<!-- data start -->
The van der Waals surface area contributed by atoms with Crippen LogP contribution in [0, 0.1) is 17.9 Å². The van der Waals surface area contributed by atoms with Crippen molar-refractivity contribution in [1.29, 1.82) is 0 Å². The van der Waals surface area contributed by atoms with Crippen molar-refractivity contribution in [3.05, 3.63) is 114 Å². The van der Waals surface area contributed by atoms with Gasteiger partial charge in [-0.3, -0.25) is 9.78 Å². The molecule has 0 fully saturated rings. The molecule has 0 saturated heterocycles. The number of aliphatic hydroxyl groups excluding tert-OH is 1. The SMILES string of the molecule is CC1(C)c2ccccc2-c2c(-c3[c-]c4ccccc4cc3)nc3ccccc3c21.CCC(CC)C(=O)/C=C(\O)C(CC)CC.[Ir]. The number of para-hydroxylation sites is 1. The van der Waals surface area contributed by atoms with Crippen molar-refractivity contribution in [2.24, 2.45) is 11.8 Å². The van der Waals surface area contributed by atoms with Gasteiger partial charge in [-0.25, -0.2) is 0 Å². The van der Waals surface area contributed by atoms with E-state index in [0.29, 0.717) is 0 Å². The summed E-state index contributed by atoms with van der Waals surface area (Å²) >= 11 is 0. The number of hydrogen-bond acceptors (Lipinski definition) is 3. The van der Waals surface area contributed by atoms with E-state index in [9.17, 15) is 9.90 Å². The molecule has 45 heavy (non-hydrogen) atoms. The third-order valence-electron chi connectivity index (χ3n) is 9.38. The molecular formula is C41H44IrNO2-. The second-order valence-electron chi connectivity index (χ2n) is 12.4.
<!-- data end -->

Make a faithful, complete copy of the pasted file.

The van der Waals surface area contributed by atoms with Crippen LogP contribution in [0, 0.1) is 17.9 Å². The van der Waals surface area contributed by atoms with Crippen molar-refractivity contribution in [1.29, 1.82) is 0 Å². The van der Waals surface area contributed by atoms with Crippen molar-refractivity contribution in [3.05, 3.63) is 114 Å². The van der Waals surface area contributed by atoms with Gasteiger partial charge in [-0.3, -0.25) is 9.78 Å². The molecule has 0 fully saturated rings. The molecule has 0 saturated heterocycles. The number of aliphatic hydroxyl groups excluding tert-OH is 1. The SMILES string of the molecule is CC1(C)c2ccccc2-c2c(-c3[c-]c4ccccc4cc3)nc3ccccc3c21.CCC(CC)C(=O)/C=C(\O)C(CC)CC.[Ir]. The number of para-hydroxylation sites is 1. The van der Waals surface area contributed by atoms with Crippen molar-refractivity contribution in [2.24, 2.45) is 11.8 Å². The van der Waals surface area contributed by atoms with Gasteiger partial charge in [-0.25, -0.2) is 0 Å². The van der Waals surface area contributed by atoms with E-state index in [0.29, 0.717) is 0 Å². The summed E-state index contributed by atoms with van der Waals surface area (Å²) >= 11 is 0. The number of hydrogen-bond acceptors (Lipinski definition) is 3. The van der Waals surface area contributed by atoms with E-state index in [9.17, 15) is 9.90 Å². The molecule has 45 heavy (non-hydrogen) atoms. The third-order valence-electron chi connectivity index (χ3n) is 9.38. The molecular formula is C41H44IrNO2-. The second-order valence-electron chi connectivity index (χ2n) is 12.4.